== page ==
South America tele-collaborating via STAR TAP

  • APRIL 5, 2001 -- Seeing "is" believing. Latin American scientists, many for the first time, are experiencing a tele-immersive, collaborative demonstration between North and South America, as part of a three-day meeting in Chile to promote the use of high-performance networks to the Latin American scientific community.

A team from University of Illinois at Chicago's Electronic Visualization Laboratory (EVL) has deployed a virtual reality device -an ImmersaDesk- in Chile, to showcase bandwidth-intensive visualization technology. Back home in Chicago, their colleagues manipulate and discuss 3D visualizations of earthquake data, as well as a virtual pelvic floor model, with the Latin American scientists.

The meeting, "Science, Culture and Education over Internet2,"April 4-6 in Valparaiso, Chile, is being broadcasted to the US over Internet2. See

On site with the EVL team is Paul Morin, of University of Minnesota's geology department, who is showing graphics simulations of earthquake and other geological data he collaboratively developed with EVL research scientist Jason Leigh and University of Michigan geologist Peter Van Keken. For the virtual pelvic floor, the EVL team connects back to Chicago to talk with researcher Fred Dech, from UIC's Virtual Reality in Medicine Laboratory.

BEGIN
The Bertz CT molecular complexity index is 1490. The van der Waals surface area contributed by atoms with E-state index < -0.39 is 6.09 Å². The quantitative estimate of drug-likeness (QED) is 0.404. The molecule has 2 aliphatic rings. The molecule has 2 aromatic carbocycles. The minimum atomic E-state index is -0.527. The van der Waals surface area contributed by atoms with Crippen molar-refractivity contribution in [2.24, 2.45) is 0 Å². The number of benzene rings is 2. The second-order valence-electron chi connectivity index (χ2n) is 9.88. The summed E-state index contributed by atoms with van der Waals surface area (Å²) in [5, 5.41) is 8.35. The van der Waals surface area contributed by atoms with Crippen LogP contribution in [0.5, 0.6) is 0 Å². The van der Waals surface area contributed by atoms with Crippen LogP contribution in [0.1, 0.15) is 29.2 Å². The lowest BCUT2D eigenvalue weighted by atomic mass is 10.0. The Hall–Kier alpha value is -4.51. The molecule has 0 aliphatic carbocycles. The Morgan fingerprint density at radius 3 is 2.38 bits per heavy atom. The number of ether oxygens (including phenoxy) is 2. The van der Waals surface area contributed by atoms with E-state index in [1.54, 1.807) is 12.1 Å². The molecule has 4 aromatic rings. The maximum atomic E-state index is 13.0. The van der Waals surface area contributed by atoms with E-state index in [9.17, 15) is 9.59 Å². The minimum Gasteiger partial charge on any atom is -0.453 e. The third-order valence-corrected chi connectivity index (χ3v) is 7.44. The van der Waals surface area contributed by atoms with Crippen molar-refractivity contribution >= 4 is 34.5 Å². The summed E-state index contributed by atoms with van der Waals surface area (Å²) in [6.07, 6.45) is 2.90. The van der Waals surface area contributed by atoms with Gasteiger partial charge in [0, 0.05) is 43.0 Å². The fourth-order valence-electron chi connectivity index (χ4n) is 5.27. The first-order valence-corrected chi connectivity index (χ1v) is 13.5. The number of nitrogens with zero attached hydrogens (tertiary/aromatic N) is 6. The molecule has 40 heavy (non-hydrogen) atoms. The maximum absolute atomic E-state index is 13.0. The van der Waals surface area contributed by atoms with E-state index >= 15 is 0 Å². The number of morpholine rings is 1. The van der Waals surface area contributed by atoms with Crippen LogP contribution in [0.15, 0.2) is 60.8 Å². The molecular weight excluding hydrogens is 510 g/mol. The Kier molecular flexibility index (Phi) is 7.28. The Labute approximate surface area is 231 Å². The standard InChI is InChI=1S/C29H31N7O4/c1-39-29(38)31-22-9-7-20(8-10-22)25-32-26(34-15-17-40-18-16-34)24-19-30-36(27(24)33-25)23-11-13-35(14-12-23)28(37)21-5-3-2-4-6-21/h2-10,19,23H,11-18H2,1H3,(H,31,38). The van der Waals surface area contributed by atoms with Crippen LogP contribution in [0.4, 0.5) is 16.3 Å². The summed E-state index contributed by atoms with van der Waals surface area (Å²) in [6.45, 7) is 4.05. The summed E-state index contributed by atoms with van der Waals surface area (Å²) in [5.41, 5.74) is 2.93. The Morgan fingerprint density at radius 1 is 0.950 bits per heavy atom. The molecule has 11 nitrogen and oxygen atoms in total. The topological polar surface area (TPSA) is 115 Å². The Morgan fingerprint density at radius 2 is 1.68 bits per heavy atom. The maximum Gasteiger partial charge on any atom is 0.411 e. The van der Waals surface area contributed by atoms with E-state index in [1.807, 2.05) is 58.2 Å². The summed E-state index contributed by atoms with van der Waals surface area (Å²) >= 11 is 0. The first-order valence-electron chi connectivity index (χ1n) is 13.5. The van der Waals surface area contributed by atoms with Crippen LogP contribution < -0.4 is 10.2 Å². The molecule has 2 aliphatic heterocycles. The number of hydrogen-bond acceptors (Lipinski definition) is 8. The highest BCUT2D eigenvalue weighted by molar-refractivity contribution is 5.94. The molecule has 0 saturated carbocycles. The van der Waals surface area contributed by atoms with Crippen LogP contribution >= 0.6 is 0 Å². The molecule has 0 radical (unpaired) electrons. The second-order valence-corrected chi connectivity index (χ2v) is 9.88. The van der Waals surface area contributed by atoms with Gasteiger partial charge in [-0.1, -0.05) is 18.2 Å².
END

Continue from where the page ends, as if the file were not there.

STAR TAP, the Chicago-based, next-generation information exchange point, enables Chile's REUNA research and education network to access over 100 US universities and national laboratories, and most of the world's premier networks. In particular, REUNA peers with Internet2's Abilene at STAR TAP, enabling the EVL team in Chile to perform collaborative virtual-reality demonstrations among Valparaiso, Chicago and Ann Arbor.

Last September, Chile became the first South American country to connect to STAR TAP. STAR TAP enables high bandwidth data, 45 Mb/s in the case of REUNA, to flow between the networks. This international, interconnection point is the only next-generation, policy-free exchange point in the world.

About STAR TAP The Science, Technology, And Research Transit Access Point, or STAR TAP, is a proving ground for long-term interconnection and interoperability of advanced international networking. STAR TAP is made possible by major funding from the US National Science Foundation to the University of Illinois at Chicago. See:

About the ImmersaDesk(R) ImmersaDesk is a registered trademark of the Board of Trustees of the University of Illinois. It was developed with funding from the US National Science Foundation. See